At one point, my mother even said that she likes it that we have no TV to use because now she spends more time reading and doing crossword puzzles. Man, I know very few people who can finish entire puzzles to the last letter! Besides the puzzles in the daily paper, she has stacks of crossword puzzle booklets in her room! Then of course I'm sure she notices the difference provided by our "unplugged lifestyle" of late to our remarkable daily interaction. I've been quite content with this...until yesterday when she announced that she wanted to buy a new TV. I was crestfallen, at the same time thinking that it was too good to last anyway and that at least we had the time to do all that talking in the first place.
She misses watching Fr. Corapi and the other shows on EWTN. "Jeopardy" has also been among her regular viewing fare. So I said, "we better make sure we control our viewing time and not let the TV control us."
Let's see what happens. I just don't want to return to the time when people would sit and stare at the TV screen for hours at a time, become somewhat lethargic and more concerned about catching some show instead of checking up on the others in the house. I'll admit the TV holds some "magical power" over me at times so I avoid watching. Even this computer screen has been in control of me many times, so I make it a point to be as detached as possible even if I do love to blog and to read others' blogs!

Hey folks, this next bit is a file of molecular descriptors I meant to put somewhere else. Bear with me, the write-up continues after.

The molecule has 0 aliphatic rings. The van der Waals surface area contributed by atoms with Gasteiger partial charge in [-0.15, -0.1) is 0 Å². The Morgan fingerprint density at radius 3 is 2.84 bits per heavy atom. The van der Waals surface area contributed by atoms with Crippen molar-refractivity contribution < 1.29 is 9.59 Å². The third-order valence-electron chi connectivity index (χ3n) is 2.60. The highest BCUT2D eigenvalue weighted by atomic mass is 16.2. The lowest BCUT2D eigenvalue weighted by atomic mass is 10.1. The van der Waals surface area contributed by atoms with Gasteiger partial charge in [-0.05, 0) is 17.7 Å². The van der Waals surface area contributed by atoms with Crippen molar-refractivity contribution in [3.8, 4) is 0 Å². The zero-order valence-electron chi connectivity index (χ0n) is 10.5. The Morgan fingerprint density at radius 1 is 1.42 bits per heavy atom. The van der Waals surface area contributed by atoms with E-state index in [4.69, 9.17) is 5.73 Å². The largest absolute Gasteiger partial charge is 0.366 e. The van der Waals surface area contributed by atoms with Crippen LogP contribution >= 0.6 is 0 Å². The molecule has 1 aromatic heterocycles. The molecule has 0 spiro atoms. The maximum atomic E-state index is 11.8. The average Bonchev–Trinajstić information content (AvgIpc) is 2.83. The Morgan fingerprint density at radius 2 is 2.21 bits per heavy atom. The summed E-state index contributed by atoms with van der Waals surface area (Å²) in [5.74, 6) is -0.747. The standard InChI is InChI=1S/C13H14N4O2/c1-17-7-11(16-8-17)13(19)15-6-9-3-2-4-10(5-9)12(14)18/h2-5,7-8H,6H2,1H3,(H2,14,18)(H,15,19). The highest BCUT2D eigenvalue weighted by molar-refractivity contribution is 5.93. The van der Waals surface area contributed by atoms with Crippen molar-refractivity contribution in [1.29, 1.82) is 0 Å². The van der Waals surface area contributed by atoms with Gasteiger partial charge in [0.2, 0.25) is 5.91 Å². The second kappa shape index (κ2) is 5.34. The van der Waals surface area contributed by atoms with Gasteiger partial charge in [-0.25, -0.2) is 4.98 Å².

So, with my PC back on and my family shopping for a new TV set within a week, the challenge to moderate technology use around our home comes to the fore again. Let's see how it'll turn out. I'm wondering if there's a patron saint for technology or electronic gadgets whose help I can enlist right away. We certainly need the assistance!
Friday, December 29, 2006
First, here are some photos that I came across in the past several weeks that I want to share simply for the visual treat they hopefully provide for you as they do for me. That one above is a shot of the window of Svenskt Tenn, a shop in Stockholm, Sweden. It's one of the many wondrous photos that I've been marveling at recently on Karin's Style Blog, which I do check out from time to time. The blogger, Karin Eriksson, is a an artist from Sweden, and right away after perusing her work (and the inspirations that influence her) do I appreciate the differences in artistic styles and sensibilities compared to the more "conventional" ones I've grown accustomed to. Below is one of her ceramic creations, more of which (vases, cups, bowls, tealight holders etc.) you can see on her website and on her page at Etsy.